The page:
Banking

Retail investors set to drive next wave of alternatives AUM growth

Despite a challenging macroeconomic outlook, total global AUM for private markets is expected to grow to $18.3trn by the end of 2027, from $9.3trn at the end of 2021, according to the report, titled The Future of Alternatives in 2027.

When hedge funds are included, alternative assets AUM are expected to reach $23.3trn in the next five years, up from $13.7trn at the end of 2021.

The portion of retail investor involvement in private markets is likely to remain in the low single digits, Preqin said, although the firm expects it to increase significantly. 

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“Private capital fund managers have long tried to tap the retail market, having recognised the potential for a fresh source of capital,” wrote Cameron Joyce, deputy head of research insights at Preqin.

“However, they have often been left frustrated, but not through a lack of demand. The paucity of regulatory approved products tailored for retail participation has been one of the barriers, but a positive regulatory stance is beginning to change that.”

Barriers to entry

Institutional investors in the US and Europe are approaching their asset allocation targets, leaving relatively few fundraising opportunities for private markets asset managers. As institutional fundraising slows, fund managers are pivoting to retail given their much lower existing allocations. 

However, they may remain more risk-averse, given the tighter liquidity conditions and slowing growth, while a lack of transparency in, and knowledge of, private markets has often held some investors back, the report reads. The risks associated with investing in private markets may also be less well understood by retail investors. 

Retail investors hungry for alternative investment trusts

“One particular concern may be the emergence of solutions that over-promise when it comes to providing liquidity in the secondary market,” Joyce wrote. 

“The ability for individual investors to sell fund stakes on a secondary platform may appear attractive, and even help to induce flows into funds. However, providing liquidity for what are ultimately illiquid underlying assets can lead to obvious challenges should market conditions take a turn for the worse.”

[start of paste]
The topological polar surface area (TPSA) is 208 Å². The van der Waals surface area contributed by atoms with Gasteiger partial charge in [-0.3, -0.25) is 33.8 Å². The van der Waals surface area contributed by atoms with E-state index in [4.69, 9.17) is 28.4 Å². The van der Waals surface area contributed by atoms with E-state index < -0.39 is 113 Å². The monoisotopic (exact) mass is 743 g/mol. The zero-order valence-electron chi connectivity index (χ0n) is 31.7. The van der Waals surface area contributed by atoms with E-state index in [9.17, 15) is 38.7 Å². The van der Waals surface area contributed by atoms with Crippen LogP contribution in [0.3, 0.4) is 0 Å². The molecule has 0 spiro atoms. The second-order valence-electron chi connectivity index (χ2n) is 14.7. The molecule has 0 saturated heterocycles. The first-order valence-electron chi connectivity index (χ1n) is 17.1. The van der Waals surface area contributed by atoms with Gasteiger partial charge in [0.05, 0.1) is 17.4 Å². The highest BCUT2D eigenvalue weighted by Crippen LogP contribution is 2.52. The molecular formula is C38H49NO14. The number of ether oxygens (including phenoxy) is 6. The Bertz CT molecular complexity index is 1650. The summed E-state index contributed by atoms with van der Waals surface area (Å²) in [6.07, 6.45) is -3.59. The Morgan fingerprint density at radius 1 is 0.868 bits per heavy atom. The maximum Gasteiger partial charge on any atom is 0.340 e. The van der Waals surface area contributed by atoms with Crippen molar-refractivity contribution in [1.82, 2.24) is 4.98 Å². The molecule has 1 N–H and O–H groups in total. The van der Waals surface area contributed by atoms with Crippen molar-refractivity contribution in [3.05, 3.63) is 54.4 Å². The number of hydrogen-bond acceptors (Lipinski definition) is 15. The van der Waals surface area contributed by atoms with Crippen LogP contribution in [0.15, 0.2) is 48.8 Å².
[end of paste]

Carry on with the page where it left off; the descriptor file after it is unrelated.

Buildout of private markets platforms

To facilitate capital raising from retail investors, private capital fund managers have sought to leverage the distribution networks of banks’ wealth management and private banking platforms. 

For instance, BlackRock has partnered with Credit Suisse to provide a series of private equity vehicles tailored to retail investors. However, the report noted that one of the key drawbacks to these platforms is that they lack the distribution networks of established bank networks. 

“As a result, the amount of funds that they have been able to help allocate remains low compared with the wealth management industry. Nevertheless, they have been able to persuade several prominent fund managers to accept investment flows from their platforms,” wrote Joyce. 

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Over the longer term, sustained growth in retail investment flows may weigh on private equity returns, Preqin said. This would be due to the flow of additional funds increasing competition for deals and eroding the illiquidity premium inherent in private markets.

Joyce argued that the infusion of retail investor flows into the asset class would bring “more transparency, liquidity and competition for deals”. 

“This is noteworthy, as these factors have the potential to erode returns over the long term, and ultimately confuse the distinction between public and private markets,” he said.

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